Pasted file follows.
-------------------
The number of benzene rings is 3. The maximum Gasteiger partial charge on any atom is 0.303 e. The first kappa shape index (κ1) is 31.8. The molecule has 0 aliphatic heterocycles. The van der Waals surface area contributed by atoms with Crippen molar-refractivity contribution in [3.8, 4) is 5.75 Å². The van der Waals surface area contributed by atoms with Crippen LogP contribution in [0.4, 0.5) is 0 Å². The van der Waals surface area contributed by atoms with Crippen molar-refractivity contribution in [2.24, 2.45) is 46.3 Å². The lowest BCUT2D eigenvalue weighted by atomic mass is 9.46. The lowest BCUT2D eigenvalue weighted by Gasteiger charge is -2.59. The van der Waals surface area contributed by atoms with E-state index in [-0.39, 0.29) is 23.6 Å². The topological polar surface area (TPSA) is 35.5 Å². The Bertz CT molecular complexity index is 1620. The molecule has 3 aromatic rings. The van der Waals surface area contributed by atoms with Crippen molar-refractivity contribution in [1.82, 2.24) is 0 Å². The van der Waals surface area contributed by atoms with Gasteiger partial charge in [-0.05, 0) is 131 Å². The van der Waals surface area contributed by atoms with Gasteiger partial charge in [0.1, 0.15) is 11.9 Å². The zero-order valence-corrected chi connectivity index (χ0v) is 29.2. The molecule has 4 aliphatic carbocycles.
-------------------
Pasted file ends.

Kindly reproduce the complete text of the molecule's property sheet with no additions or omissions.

The number of benzene rings is 3. The maximum Gasteiger partial charge on any atom is 0.303 e. The first kappa shape index (κ1) is 31.8. The molecule has 0 aliphatic heterocycles. The van der Waals surface area contributed by atoms with Crippen molar-refractivity contribution in [3.8, 4) is 5.75 Å². The van der Waals surface area contributed by atoms with Crippen LogP contribution in [0.4, 0.5) is 0 Å². The van der Waals surface area contributed by atoms with Crippen molar-refractivity contribution in [2.24, 2.45) is 46.3 Å². The lowest BCUT2D eigenvalue weighted by atomic mass is 9.46. The lowest BCUT2D eigenvalue weighted by Gasteiger charge is -2.59. The van der Waals surface area contributed by atoms with E-state index in [-0.39, 0.29) is 23.6 Å². The topological polar surface area (TPSA) is 35.5 Å². The Bertz CT molecular complexity index is 1620. The molecule has 3 aromatic rings. The van der Waals surface area contributed by atoms with Crippen molar-refractivity contribution in [1.82, 2.24) is 0 Å². The van der Waals surface area contributed by atoms with Gasteiger partial charge in [-0.05, 0) is 131 Å². The van der Waals surface area contributed by atoms with Gasteiger partial charge in [0.1, 0.15) is 11.9 Å². The zero-order valence-corrected chi connectivity index (χ0v) is 29.2. The molecule has 4 aliphatic carbocycles.